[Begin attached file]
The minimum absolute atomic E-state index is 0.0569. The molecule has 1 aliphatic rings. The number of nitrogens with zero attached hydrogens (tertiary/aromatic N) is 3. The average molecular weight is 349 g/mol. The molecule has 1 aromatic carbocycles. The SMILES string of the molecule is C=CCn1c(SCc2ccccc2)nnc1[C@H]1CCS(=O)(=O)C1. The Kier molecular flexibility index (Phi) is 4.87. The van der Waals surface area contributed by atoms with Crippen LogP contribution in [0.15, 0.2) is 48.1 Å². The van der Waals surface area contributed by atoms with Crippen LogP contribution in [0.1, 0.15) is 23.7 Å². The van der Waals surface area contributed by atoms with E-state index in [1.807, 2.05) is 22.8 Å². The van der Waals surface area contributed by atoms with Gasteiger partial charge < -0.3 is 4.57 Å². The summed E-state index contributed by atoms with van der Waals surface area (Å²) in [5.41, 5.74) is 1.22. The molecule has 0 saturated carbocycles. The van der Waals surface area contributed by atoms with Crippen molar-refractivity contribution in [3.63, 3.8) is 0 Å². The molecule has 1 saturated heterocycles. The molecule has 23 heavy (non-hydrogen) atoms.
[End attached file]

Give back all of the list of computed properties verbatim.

The minimum absolute atomic E-state index is 0.0569. The molecule has 1 aliphatic rings. The number of nitrogens with zero attached hydrogens (tertiary/aromatic N) is 3. The average molecular weight is 349 g/mol. The molecule has 1 aromatic carbocycles. The SMILES string of the molecule is C=CCn1c(SCc2ccccc2)nnc1[C@H]1CCS(=O)(=O)C1. The Kier molecular flexibility index (Phi) is 4.87. The van der Waals surface area contributed by atoms with Crippen LogP contribution in [0.15, 0.2) is 48.1 Å². The van der Waals surface area contributed by atoms with Crippen LogP contribution in [0.1, 0.15) is 23.7 Å². The van der Waals surface area contributed by atoms with E-state index in [1.807, 2.05) is 22.8 Å². The van der Waals surface area contributed by atoms with Gasteiger partial charge < -0.3 is 4.57 Å². The summed E-state index contributed by atoms with van der Waals surface area (Å²) in [5.41, 5.74) is 1.22. The molecule has 0 saturated carbocycles. The van der Waals surface area contributed by atoms with Crippen molar-refractivity contribution in [3.63, 3.8) is 0 Å². The molecule has 1 saturated heterocycles. The molecule has 23 heavy (non-hydrogen) atoms.